Tri-Cities Animal Shelter cameras up and running

Tri-Cities Animal Shelter cameras up and running »Play Video
PASCO, Wash. - We started our 'Cash for Cameras' campaign back in the middle of April. After an animal was dumped at the shelter in the last stages of cancer. Together we raised thousands of dollars.

It was Haley's story that inspired our 'Cash for Cameras' campaign back in April. The dying dog was tied to the fence outside the Tri-Cities Animal Shelter in below freezing weather. She couldn't be saved. It wasn't the dumping that did her in. Her final hours were spent in agony, alone.

Sadly, Haley's wasn't the first case of her kind. Despite this sign warning people it's illegal to dump an animal, many still did it anyway.

Holding the guilty accountable was next to impossible. The shelter's surveillance cameras had long since stopped working.

Director Angela Zilar said, "We always had cameras but they haven't been what we needed."

So we put out the call and you delivered, donating more than $7000 for the new system. Many asked, why so much?

The difference is these are professional grade cameras. They should last for years. They work in connection with a sophisticated recording system.

Local security company, Techlinks LLC donated the labor and even kicked in extra cash to get all eleven cameras up and running. There are even cameras inside to record people who may try to steal or harm an animal from a cage.

The system comes complete with a simple touch screen. Staff can navigate from camera to camera and zoom in and zoom out of each shot.

One of the outside cameras, the large one that looks like an eyeball is just that, an eyeball. It can move in any direction. It even latches onto something it sees moving around, locking down on the image and following it.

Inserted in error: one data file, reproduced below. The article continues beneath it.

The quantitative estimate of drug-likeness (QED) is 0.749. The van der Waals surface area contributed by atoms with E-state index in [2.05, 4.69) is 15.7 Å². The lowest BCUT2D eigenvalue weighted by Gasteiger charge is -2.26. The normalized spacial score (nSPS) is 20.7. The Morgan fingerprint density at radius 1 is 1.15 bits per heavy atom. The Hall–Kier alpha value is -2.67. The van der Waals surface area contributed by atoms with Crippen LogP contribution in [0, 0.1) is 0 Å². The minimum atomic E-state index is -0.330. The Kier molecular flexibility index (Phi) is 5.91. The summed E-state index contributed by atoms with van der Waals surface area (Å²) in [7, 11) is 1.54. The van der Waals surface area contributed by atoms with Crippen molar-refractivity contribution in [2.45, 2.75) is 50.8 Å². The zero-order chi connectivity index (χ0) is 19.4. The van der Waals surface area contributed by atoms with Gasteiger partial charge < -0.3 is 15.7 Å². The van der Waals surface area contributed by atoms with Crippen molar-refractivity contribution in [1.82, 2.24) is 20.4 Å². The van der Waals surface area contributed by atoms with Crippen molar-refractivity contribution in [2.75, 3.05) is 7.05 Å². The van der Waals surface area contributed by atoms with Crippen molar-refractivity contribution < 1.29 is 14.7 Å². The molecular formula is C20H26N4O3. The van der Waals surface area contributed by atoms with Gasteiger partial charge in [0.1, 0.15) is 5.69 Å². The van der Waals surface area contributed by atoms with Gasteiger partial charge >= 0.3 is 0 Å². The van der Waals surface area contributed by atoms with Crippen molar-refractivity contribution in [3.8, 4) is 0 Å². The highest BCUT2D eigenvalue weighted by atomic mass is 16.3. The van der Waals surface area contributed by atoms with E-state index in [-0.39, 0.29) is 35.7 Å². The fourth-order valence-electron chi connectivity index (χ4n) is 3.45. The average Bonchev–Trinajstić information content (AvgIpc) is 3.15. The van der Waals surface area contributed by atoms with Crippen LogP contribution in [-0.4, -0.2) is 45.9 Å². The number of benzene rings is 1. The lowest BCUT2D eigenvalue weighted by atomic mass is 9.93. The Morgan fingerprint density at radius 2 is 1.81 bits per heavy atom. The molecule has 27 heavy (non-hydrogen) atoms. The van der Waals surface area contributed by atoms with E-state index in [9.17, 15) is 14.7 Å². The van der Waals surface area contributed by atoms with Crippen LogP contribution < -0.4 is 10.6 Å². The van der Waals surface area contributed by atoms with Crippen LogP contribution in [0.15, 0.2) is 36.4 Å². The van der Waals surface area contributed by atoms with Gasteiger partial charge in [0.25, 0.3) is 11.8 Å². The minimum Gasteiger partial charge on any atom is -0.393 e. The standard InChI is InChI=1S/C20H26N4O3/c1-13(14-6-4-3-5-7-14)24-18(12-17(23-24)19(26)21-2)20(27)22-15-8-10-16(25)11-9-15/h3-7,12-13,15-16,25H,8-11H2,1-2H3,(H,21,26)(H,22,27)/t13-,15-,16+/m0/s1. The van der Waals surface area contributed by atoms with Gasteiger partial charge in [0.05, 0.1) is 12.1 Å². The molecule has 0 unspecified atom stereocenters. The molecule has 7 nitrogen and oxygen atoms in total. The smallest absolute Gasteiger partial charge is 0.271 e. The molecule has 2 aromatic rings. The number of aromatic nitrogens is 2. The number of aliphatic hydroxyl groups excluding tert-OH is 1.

The shelter director is humbled by your willingness to give.

"Oh my gosh we are so thankful to the community for their generosity," she said.

Zilar says these cameras aren't meant to crucify people. They're hoping these will allow people to work with shelter staff to find a solution to an animal in need.

She said, "It's amazing that the public is so willing to help make this more than just an enforcement agency. We're a community shelter that we're here for the community, that's huge."

The community can be proud that this system was bought by you.

Throughout this entire effort we've had dozens of comments and questions.
One being why are the cameras so expensive? We just answered that in our story.

The other, well, if these cameras are up won't people be dump the animals somewhere else? While that may be possible you do have options.

There is no charge to bring stray animals into the shelter.

If you must surrender your pet, it's a case by case basis. If you come clean with your situation, the shelter director will work with you.

You may have to pay little to next to nothing to put your pet in the best possible situation to find a new home.